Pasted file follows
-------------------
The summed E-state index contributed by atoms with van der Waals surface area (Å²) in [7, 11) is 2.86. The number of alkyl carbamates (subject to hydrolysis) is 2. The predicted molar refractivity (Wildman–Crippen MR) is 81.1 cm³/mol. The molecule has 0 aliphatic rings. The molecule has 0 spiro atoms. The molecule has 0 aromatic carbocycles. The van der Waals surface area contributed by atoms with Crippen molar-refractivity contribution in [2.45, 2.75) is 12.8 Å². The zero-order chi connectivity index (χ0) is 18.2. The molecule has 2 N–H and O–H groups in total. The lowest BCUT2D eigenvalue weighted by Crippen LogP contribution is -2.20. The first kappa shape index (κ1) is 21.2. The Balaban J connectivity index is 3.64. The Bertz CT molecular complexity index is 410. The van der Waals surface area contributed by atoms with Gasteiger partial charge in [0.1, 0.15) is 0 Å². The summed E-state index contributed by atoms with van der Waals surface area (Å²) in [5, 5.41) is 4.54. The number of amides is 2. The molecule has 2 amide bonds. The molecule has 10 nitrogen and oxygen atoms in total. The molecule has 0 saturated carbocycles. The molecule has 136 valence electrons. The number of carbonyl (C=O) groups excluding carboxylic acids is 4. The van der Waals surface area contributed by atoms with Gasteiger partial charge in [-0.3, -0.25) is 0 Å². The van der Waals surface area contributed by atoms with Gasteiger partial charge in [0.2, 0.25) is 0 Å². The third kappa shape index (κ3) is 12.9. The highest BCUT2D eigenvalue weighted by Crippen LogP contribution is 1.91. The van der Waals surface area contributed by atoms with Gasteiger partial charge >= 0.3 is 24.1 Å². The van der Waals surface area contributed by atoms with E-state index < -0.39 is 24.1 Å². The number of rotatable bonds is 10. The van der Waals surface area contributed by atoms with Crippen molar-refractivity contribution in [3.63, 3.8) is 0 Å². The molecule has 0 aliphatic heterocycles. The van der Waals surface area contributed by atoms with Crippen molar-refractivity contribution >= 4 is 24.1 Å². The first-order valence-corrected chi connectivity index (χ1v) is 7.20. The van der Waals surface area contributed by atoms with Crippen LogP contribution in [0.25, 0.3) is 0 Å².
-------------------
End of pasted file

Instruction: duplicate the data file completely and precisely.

The summed E-state index contributed by atoms with van der Waals surface area (Å²) in [7, 11) is 2.86. The number of alkyl carbamates (subject to hydrolysis) is 2. The predicted molar refractivity (Wildman–Crippen MR) is 81.1 cm³/mol. The molecule has 0 aliphatic rings. The molecule has 0 spiro atoms. The molecule has 0 aromatic carbocycles. The van der Waals surface area contributed by atoms with Crippen molar-refractivity contribution in [2.45, 2.75) is 12.8 Å². The zero-order chi connectivity index (χ0) is 18.2. The molecule has 2 N–H and O–H groups in total. The lowest BCUT2D eigenvalue weighted by Crippen LogP contribution is -2.20. The first kappa shape index (κ1) is 21.2. The Balaban J connectivity index is 3.64. The Bertz CT molecular complexity index is 410. The van der Waals surface area contributed by atoms with Gasteiger partial charge in [0.1, 0.15) is 0 Å². The summed E-state index contributed by atoms with van der Waals surface area (Å²) in [5, 5.41) is 4.54. The number of amides is 2. The molecule has 2 amide bonds. The molecule has 10 nitrogen and oxygen atoms in total. The molecule has 0 saturated carbocycles. The molecule has 136 valence electrons. The number of carbonyl (C=O) groups excluding carboxylic acids is 4. The van der Waals surface area contributed by atoms with Gasteiger partial charge in [-0.3, -0.25) is 0 Å². The van der Waals surface area contributed by atoms with Gasteiger partial charge in [0.2, 0.25) is 0 Å². The third kappa shape index (κ3) is 12.9. The highest BCUT2D eigenvalue weighted by Crippen LogP contribution is 1.91. The van der Waals surface area contributed by atoms with Gasteiger partial charge >= 0.3 is 24.1 Å². The van der Waals surface area contributed by atoms with E-state index < -0.39 is 24.1 Å². The number of rotatable bonds is 10. The van der Waals surface area contributed by atoms with Crippen molar-refractivity contribution in [3.63, 3.8) is 0 Å². The molecule has 0 aliphatic heterocycles. The van der Waals surface area contributed by atoms with Crippen molar-refractivity contribution >= 4 is 24.1 Å². The first-order valence-corrected chi connectivity index (χ1v) is 7.20. The van der Waals surface area contributed by atoms with Crippen LogP contribution in [0.25, 0.3) is 0 Å².